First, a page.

Read the full article on Foreign Policy.
Late last week, President-elect Donald Trump explained for the first time since his election victory his position on the crisis in Syria. In his remarks, he laid out his determination to ramp up the fight against the Islamic State and to cease support to those fighting President Bashar al-Assad’s regime:
I’ve had an opposite view of many people regarding Syria.… My attitude was you’re fighting Syria; Syria is fighting ISIS; and you have to get rid of ISIS. Russia is now totally aligned with Syria, and now you have Iran, which is becoming powerful, because of us, is aligned with Syria.… Now we’re backing rebels against Syria, and we have no idea who these people are.
Though this is an extraordinary simplification of a highly complex crisis, the president-elect’s views on Syria do evince some consistency — just not the consistency he apparently intends. Trump says he wants to focus on destroying the Islamic State. But the main effect of the policies he describes would be to eliminate the moderate opposition to the Assad regime and to empower extremism.
Before considering all the disastrous effects of Trump’s policy, we should examine why even his stated justification for it doesn’t hold water. A brief history lesson should suffice to demonstrate the Assad regime’s lack of counterterrorism qualifications. This is the government whose intelligence apparatus methodically built al Qaeda in Iraq, and then the Islamic State in Iraq, into a formidable terrorist force to fight U.S. troops in that country from 2003 to 2010. Hundreds of American soldiers would probably still be alive today if it had not been for Assad’s state-backed support to the Islamic State’s direct predecessors.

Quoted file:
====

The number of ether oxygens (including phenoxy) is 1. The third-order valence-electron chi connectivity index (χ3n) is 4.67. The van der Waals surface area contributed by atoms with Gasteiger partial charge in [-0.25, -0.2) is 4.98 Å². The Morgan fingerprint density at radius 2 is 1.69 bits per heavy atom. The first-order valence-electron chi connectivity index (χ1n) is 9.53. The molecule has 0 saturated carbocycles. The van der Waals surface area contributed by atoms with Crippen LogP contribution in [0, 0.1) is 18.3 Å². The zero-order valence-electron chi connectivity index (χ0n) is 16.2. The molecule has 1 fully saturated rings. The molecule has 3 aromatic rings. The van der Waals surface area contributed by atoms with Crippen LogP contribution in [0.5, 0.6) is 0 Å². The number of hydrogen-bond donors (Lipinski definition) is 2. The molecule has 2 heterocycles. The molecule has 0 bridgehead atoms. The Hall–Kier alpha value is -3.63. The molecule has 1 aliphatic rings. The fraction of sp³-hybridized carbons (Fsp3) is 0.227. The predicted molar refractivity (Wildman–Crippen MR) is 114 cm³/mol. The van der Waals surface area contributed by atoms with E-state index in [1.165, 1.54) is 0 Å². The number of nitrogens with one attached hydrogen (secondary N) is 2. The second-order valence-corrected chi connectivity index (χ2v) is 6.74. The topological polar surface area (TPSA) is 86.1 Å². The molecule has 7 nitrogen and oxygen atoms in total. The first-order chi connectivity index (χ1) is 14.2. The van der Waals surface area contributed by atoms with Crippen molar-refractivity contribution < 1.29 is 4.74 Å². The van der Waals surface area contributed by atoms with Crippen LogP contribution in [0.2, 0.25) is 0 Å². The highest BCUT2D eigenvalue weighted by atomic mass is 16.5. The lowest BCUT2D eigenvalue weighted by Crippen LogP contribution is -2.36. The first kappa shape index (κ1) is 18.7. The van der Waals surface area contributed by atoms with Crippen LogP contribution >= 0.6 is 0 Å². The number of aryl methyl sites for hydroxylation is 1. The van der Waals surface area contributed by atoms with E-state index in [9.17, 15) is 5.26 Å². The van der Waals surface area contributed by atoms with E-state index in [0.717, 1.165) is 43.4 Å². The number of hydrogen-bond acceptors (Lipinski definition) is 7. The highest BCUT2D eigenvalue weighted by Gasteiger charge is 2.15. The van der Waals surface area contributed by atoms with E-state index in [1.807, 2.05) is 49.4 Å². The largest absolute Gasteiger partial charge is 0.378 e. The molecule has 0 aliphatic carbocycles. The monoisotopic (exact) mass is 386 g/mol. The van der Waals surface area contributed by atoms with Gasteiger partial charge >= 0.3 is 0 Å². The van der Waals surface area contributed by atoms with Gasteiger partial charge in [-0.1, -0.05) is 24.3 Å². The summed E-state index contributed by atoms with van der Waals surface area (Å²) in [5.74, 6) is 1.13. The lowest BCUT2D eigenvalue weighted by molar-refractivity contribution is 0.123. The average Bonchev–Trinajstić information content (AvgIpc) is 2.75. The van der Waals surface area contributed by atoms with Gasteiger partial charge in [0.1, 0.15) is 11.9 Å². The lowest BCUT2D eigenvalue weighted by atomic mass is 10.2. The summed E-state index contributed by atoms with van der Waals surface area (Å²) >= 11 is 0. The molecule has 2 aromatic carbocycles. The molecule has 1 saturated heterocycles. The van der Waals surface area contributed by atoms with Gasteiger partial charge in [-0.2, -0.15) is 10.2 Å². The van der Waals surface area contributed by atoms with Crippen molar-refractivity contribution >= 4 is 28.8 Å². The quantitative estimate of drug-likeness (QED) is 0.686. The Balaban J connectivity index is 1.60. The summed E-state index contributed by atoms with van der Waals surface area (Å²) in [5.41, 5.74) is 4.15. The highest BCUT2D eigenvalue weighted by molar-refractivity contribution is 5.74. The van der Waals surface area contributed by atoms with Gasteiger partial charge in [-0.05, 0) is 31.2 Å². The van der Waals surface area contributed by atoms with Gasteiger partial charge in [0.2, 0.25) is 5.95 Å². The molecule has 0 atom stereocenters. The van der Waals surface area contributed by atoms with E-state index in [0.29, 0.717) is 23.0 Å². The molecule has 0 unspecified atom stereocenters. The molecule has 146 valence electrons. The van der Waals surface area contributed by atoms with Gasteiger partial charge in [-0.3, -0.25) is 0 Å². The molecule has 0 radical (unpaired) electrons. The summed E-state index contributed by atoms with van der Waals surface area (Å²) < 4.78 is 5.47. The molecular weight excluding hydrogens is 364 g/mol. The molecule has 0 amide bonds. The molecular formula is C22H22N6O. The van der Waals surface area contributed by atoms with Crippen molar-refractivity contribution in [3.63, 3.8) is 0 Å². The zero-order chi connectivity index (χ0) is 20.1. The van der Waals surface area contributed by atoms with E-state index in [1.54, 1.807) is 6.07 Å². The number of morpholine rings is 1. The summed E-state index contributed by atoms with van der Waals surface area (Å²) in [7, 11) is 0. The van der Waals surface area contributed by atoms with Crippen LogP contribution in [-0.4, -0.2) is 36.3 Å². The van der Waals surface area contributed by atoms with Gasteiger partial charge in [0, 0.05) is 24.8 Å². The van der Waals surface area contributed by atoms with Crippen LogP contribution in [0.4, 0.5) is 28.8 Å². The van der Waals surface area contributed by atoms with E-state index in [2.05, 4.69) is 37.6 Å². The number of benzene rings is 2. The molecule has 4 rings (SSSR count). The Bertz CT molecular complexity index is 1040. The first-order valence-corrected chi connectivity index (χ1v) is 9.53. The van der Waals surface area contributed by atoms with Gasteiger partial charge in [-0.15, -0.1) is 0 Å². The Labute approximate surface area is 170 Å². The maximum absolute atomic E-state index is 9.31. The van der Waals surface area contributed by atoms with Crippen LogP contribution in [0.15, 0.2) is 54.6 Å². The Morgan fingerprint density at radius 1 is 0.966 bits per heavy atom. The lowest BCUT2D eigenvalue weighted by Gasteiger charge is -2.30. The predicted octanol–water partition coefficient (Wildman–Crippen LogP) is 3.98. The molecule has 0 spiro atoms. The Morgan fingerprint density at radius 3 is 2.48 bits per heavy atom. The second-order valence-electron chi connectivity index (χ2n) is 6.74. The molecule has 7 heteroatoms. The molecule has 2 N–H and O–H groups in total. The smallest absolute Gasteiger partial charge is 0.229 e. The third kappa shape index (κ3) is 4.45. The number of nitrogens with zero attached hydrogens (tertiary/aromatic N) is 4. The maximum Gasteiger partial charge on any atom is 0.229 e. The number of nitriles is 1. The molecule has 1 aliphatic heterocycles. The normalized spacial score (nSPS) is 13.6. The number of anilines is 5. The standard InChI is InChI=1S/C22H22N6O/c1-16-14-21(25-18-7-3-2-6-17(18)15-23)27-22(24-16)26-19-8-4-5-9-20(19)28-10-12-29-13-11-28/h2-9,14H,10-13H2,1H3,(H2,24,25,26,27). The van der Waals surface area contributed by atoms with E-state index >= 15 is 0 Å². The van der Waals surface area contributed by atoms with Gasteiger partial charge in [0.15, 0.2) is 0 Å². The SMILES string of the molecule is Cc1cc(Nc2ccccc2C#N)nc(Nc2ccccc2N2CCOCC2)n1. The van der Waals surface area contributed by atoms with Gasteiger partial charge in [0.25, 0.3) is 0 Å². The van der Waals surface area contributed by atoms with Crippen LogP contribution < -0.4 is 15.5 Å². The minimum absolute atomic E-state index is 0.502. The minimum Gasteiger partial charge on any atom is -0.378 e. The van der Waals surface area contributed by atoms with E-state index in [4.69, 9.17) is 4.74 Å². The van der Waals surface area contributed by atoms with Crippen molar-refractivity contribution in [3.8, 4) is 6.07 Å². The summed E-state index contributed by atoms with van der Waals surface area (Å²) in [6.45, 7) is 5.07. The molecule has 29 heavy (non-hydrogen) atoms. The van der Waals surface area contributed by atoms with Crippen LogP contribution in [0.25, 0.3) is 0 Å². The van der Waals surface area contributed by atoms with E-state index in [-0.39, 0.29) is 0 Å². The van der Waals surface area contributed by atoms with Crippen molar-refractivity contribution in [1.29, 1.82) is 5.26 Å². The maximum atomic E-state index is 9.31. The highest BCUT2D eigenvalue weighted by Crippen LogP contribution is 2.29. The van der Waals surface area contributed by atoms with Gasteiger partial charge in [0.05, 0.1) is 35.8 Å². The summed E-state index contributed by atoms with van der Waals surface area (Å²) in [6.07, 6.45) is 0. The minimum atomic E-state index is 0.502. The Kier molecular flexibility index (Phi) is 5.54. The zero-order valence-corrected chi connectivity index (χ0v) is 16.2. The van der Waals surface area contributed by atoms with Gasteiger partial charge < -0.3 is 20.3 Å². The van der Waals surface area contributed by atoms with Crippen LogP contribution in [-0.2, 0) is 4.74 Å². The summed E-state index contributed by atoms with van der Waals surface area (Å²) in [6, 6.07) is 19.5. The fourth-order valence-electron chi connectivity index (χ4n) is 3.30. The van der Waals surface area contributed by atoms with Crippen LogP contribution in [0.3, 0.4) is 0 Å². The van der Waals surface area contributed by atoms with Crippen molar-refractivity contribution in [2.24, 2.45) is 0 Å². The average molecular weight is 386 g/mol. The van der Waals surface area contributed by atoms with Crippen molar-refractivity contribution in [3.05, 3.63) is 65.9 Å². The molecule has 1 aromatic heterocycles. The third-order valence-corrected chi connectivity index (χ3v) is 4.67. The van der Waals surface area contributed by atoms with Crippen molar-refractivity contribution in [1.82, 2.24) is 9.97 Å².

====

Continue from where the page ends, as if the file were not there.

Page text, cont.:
Meanwhile, Trump’s suggestion to partner with Russia in “smashing” the Islamic State is little more than a non sequitur, given Russia’s near-consistent focus on everything but the jihadi group. According to recent data monitoring airstrikes across Syria, only 8 percent of areas targeted by Russian airstrikes between Oct. 12 and Nov. 8 belonged to the Islamic State. With only one brief exception — the capture of Palmyra from the jihadi group during an internationally imposed cessation of hostilities — the Kremlin’s focus has unequivocally and consistently been on fighting Syria’s mainstream opposition, not the Islamic State. Much of its targeting has been against U.S.-linked members of Syria’s opposition.
And contrary to Trump’s statement, the United States knows precisely who “these people” receiving U.S. support are. The CIA has been running an intricate web of relationships with dozens of moderate Free Syrian Army (FSA) groups since late 2012. Today, this program, code-named Timber Sycamore, continues to provide support to 80 such “vetted” groups across Syria in coordination with international and regional allies. The U.S. role in this multilateral effort has ensured a modicum of control over the breadth of international support for the Syrian opposition, and over the risk that extremists will gain control over opposition weapons or fighters. [...]